Casey and Delaney Keeping it Quiet for uploading.pdf (286.18 kB)
Keeping it quiet? The micro-politics of employee voice in company strategic decision-making
journal contributionposted on 2021-06-22, 11:18 authored by Catherine CaseyCatherine Casey, Helen Delaney
Employee voice in company strategic and governance decision-making in Anglophone countries commonly has few formal channels. This article’s investigation of labour’s (collective employees) interest expression in Australia and New Zealand finds that labour actors engage with company actors to craft a range of channels of expression and participation. In addition to actors’ utilisation of formal institutional provisions for adversarial collective bargaining and cooperative participation, actors utilise other ‘at the table’ arrangements that are typically of low salience. These include non-formal, inter-actor arrangements that facilitate contribution to decisions that can include matters of strategic importance. Labour actors engage with company actors in intricate micro-political relations to contribute influence in framing understandings and horizons of decisions and norm-building. Their quiet activities contribute regulatory effect in company decision-making.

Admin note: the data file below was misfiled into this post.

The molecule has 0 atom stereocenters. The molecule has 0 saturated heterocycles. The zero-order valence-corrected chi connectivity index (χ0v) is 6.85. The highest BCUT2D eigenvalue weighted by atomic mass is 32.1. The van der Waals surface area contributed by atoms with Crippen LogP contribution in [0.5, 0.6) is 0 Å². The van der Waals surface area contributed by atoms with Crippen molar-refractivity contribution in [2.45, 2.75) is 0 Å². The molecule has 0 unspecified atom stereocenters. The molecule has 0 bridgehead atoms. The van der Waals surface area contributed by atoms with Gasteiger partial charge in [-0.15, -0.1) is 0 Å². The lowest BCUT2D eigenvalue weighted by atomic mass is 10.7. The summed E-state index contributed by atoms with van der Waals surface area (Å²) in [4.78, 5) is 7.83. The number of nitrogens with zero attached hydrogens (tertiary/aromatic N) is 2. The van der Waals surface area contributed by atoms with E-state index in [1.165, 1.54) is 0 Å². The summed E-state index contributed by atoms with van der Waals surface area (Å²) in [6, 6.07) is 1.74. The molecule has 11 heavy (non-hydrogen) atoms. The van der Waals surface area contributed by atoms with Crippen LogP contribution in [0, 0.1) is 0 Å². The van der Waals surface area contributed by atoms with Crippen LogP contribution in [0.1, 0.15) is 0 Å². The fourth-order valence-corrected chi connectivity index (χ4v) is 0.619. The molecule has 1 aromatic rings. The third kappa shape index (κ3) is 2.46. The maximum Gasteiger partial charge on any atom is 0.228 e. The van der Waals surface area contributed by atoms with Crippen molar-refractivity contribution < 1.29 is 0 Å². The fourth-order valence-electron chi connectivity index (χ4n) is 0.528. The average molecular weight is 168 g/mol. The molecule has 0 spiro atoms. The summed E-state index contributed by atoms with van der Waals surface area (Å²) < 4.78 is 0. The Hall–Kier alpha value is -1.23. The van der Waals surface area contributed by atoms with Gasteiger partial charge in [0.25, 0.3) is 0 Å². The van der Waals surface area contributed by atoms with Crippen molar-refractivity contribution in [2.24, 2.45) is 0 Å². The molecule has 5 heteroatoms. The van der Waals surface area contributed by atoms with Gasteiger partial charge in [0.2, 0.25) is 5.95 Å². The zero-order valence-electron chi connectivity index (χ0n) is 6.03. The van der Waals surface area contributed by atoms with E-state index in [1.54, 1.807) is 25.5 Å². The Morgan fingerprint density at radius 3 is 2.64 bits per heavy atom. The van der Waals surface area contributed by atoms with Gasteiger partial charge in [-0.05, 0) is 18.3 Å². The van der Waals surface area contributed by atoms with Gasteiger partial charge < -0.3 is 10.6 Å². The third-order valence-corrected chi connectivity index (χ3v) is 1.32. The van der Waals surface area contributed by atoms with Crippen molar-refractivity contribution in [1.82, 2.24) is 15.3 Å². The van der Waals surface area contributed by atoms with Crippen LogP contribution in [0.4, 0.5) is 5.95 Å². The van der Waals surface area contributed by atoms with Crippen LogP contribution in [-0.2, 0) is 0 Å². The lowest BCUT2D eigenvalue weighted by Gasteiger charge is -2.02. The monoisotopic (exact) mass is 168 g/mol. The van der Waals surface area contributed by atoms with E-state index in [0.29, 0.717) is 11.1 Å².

Marsden Fast Start Grant from the Royal Society of New Zealand
- Business and Economics
Published inWork, Employment and Society
Pages485 - 502
- AM (Accepted Manuscript)
Rights holder© The Authors
Publisher statementThis paper was accepted for publication in the journal Work, Employment and Society and the definitive published version is available at https://doi.org/10.1177/09500170211011340. Users who receive access to an article through a repository are reminded that the article is protected by copyright and reuse is restricted to non-commercial and no derivative uses. Users may also download and save a local copy of an article accessed in an institutional repository for the user's personal reference.